Creating Neural Networks in PHP
An artificial neural network (or ANN) is an algorithm used in artificial intelligence to simulate human thinking. The network works similarly to the human brain: it is comprised of neurons that communicate with each other and provide valuable outputs. Although just a model -- and not even close to human thinking -- artificial neural networks have been used in prediction, classification, and decision-support systems, as well as in optical character recognition and many other applications.
Artificial neural networks are developed mostly in high-level programming languages such as C or C++, but you can implement neural networks in PHP as well, which is perhaps the most convenient way of using artificial intelligence in Web applications. In this article, I will explain how to set up one of the most common neural network topologies, multi-layer perception, and create your first neural network in PHP using a PHP neural network class.
Similar to the human thought process, a neural network:
- receives some input (your data)
- analyzes and processes it
- provides an output value (i.e. the result of the calculation)
That's why the topology in this example (multi-layer perception) has three layers:
- Input layer
- hidden layer
- output layer
Each layer has a certain number of neurons, depending on your needs. Every neuron is connected to all neurons in the next layer. The neurons process the given task by adjusting output (i.e. weight coefficients between them). Of course, before they can be applied to a practical use case, neural networks have to learn the task. But, before everything, you have to prepare your data for the network.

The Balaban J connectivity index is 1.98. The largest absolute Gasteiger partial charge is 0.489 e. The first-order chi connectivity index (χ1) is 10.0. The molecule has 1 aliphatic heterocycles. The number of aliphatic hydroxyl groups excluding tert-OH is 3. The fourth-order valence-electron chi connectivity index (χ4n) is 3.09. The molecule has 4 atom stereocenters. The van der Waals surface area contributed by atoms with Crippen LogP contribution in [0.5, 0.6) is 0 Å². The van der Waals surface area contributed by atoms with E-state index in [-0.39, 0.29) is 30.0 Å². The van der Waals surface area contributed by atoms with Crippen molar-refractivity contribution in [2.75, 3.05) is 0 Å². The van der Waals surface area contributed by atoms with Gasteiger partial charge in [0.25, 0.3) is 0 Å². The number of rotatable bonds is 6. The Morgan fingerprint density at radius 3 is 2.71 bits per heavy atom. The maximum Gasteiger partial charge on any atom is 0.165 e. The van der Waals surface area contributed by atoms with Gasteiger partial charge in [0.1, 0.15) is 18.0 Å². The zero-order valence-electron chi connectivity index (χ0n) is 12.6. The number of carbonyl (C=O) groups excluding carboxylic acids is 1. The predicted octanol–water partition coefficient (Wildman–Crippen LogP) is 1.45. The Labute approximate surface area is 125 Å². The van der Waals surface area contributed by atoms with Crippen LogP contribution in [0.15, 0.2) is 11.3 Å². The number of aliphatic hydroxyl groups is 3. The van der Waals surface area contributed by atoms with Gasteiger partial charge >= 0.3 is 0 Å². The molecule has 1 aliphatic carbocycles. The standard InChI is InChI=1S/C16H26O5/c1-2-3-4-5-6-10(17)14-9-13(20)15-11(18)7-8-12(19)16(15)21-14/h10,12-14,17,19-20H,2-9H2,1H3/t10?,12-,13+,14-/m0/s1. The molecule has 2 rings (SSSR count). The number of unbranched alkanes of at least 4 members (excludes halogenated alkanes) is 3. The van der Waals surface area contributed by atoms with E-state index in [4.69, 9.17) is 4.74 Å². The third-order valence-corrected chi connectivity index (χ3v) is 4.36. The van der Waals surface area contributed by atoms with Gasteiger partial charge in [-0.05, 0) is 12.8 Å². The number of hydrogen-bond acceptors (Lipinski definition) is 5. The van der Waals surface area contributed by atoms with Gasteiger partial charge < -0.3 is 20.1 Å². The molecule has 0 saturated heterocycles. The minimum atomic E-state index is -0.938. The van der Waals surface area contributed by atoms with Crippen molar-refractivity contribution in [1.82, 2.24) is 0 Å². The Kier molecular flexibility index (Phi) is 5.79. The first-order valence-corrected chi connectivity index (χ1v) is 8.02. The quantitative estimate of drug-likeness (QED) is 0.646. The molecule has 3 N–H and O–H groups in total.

Neural Network Input in PHP -- Preparing Data
Because neural networks are complex mathematical models, you can't send just any data type to input neurons. The data must be normalized before the network can used it. This means that the data should be scaled to the range of -1 to 1. Unfortunately, there is no normalization function in PHP, so you will have to do it yourself, but I'll give you the formula:
I = Imin + (Imax-Imin)*(D-Dmin)/(Dmax-Dmin)
Imax represent the neural network range (-1 to 1), and
Dmax are data minimum and maximum value.
After normalizing the data, you have to choose the number of input neurons. For example, if you have RGB colors and you want to determine if red or blue is a dominant color, you would have four input neurons (three neurons for holding red, green and blue values, and the fourth is bias -- usually equaling 1). Here is the PHP code for this calculation:
<?php require_once("class_neuralnetwork.php"); $n = new NeuralNetwork(4, 4, 1); // the number of neurons in each layer of the network -- 4 input, 4 hidden and 1 output neurons $n->setVerbose(false); // do not display error messages //test data // First array is input data, and the second is the expected output value (1 means blue and 0 means red) $n->addTestData( array (0, 0, 255, 1), array (1)); $n->addTestData( array (0, 0, 192, 1), array (1)); $n->addTestData( array (208, 0, 49, 1), array (0)); $n->addTestData( array ( 228, 105, 116, 1), array (0)); $n->addTestData( array (128, 80, 255, 1), array (1)); $n->addTestData( array ( 248, 80, 68, 1), array (0)); ?>
There is only one output neuron because you have only two possible results. For more complex problems, you can use more than one neuron as the network output, thus having many combinations of 0s and 1s as possible outputs.